In February 2017 we launched a new page to help families identify potential twins. This listing is based on common features such as same finding date, same location, same birth date, same physical descriptions, and compatible orphanage assigned names. The data is derived from our orphanage data books by a group of families from each of the orphanages, as well as other records. You can peruse the list under the "Birth Parent Info" tab above.
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June 11, 2016: The following message was sent to us by the birth mother, addressed to the adoptive family:
“Please forgive my sudden appearance. I understand you and your family might need time to make a decision, and need time to talk about this with the whole family.
"But I would like to let you know that I am not asking you to return my daughter back to me. I understand my daughter was already became an American citizen, and I believed you love her very much too. I really appreciate your care for her and for adopting her. I hope you and I can make friends, and I just wanted my daughter to know that I never abandoned her or gave her up, and that I love her very much! I hope she is happy!”
The following essay is a plea to families with children from the Xuzhou, Jiangsu orphanage to try and locate the adoptive family that adopted the child profiled below. Beyond that, there are some important lessons adoptive families generally can take away from the experiences of this family:
1) Many children are transported long distances before being turned into an orphanage.
2) As we have seen in other instances, orphanages almost always work to prevent birth families from locating and retrieving children once they enter an orphanage.
3) This child was abandoned by her paternal family for one simple reason - she was a girl. Gender bias, especially among older citizens of China, still exists.
“I have been looking very hard for my child for three years, and I beg you to share my story to help me make my dreams to find my daughter come true!”
Recently, I received a link to a story posted on-line by a birth mother inside China, “mom of baby Jia Jia,” looking for her missing daughter.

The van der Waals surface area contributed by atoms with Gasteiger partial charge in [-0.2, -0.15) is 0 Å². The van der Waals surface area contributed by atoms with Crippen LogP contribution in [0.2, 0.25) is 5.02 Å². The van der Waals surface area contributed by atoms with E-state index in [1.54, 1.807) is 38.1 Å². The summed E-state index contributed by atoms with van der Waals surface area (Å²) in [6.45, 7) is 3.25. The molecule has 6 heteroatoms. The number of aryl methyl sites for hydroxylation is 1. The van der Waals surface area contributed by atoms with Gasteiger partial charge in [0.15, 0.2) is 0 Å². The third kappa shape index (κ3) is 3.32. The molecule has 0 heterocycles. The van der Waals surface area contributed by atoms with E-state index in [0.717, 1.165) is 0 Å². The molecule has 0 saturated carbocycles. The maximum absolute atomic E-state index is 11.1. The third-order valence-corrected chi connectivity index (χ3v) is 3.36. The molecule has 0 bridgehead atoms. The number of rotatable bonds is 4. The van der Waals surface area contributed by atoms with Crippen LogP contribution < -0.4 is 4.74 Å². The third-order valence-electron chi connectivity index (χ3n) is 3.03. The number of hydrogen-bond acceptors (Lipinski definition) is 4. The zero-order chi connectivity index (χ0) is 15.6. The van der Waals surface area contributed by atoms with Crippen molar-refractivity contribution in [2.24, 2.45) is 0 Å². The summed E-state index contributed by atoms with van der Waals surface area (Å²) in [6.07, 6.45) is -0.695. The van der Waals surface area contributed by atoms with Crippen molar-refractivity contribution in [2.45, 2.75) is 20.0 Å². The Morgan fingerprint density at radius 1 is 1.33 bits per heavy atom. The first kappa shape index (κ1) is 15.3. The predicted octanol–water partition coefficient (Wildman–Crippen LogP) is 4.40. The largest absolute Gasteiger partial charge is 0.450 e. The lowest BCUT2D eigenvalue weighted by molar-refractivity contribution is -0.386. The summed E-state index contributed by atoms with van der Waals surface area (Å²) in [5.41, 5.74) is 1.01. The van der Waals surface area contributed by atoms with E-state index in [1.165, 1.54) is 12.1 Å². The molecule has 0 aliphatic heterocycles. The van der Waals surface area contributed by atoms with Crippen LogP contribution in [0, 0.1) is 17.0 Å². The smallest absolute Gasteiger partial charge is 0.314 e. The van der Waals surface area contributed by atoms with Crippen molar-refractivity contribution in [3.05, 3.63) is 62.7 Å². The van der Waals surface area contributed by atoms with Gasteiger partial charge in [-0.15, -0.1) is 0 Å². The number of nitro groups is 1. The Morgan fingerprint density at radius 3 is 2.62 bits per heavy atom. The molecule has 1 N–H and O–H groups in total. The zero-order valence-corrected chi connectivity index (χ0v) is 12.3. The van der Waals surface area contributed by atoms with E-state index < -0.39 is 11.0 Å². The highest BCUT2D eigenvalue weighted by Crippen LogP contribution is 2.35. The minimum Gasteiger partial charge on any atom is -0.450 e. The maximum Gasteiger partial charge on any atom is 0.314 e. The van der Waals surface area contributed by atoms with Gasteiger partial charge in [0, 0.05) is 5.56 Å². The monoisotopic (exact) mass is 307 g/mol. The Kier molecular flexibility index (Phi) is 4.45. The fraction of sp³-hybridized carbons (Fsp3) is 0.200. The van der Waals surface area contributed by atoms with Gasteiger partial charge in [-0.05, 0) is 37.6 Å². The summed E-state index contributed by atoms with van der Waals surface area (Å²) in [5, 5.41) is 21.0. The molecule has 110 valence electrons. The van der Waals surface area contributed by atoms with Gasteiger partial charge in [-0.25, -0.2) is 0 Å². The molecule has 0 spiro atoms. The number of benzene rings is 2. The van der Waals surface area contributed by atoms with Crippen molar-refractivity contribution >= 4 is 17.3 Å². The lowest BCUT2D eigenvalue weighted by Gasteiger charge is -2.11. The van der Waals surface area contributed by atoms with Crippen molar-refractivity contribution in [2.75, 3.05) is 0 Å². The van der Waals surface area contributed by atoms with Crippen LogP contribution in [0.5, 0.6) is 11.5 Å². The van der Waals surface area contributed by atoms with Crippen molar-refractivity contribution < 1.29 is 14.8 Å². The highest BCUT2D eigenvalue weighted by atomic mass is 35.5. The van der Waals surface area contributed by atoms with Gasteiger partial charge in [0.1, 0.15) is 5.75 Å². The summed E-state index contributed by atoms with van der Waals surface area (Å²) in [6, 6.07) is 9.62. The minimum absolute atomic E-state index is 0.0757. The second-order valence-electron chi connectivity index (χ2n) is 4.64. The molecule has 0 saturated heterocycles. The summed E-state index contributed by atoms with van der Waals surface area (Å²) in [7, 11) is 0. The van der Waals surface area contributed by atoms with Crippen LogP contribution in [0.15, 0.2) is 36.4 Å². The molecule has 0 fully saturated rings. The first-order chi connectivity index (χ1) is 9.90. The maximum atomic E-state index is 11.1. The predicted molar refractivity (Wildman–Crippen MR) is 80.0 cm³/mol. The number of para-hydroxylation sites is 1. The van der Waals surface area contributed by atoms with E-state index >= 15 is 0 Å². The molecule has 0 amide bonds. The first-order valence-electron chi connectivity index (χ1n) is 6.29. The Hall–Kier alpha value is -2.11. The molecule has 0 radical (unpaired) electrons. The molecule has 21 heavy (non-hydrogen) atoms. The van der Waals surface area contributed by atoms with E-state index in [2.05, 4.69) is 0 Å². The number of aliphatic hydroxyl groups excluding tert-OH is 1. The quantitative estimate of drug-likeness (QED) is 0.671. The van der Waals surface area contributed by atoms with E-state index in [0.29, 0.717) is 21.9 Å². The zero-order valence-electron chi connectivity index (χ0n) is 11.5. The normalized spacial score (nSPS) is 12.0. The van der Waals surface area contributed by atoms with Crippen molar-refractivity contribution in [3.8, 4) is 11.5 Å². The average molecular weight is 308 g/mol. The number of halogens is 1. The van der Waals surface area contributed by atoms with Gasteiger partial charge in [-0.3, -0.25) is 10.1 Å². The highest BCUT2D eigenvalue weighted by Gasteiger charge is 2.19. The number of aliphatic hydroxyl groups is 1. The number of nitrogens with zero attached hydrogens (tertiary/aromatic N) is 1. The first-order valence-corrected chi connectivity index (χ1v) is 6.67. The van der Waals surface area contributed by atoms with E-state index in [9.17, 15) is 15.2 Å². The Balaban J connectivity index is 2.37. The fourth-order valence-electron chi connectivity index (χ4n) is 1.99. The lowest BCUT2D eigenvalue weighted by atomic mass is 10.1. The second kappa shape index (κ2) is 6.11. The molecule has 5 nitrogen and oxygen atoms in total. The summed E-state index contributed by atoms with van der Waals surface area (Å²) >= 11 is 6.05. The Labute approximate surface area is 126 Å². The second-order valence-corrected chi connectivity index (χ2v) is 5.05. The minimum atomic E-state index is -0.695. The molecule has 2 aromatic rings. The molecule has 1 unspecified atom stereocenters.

After I got in touch with this birth mother, I was able to learn her story.
The birth mother is 29 years old. She lives in Tengzhou City in Shandong Province. In the first story that she posted on-line on February 17, 2016, she stated “I am an unfortunate woman.”
Below is her unfortunate story:
To continue reading, click here.
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Searching Birth Parents I
Back in the day (in other words, when our family first entered the Chinese adoption program), the conventional wisdom was that one of the positive attributes of the China program was the inability or indifference on the part of the birth parents inside China to ever "come knocking on my door." For decades, the only path for an adoptee to learn the identity of her birth parents was to search inside China, usually not successfully. But that paradigm is rapidly changing as birth parents inside China become more tech savvy, and the fear of discovery and punishment decreases. The result is that more and more birth families inside China are making efforts to locate their relinquished children. Over the next few months, Lan will share four stories of Chinese birth families who have begun the search themselves, using various means and avenues to learn the identities of their children's adoptive families.
You can subscribe to our "Rest of the Story" blog here.
Latest Data Books, Etc.
We will be printing data books for Zhengzhou and Luohe (Henan) within the next week, with Guangchang (Jiangxi) up after that. Chongqing (Chongqing) is now being printed.
We were instrumental in reuniting a set of twins from Tonggu, Jiangxi. You can read their story here:
We have reviwed Leslie Wang's new book on the China adopton program. Read our review on our blog or on Amazon.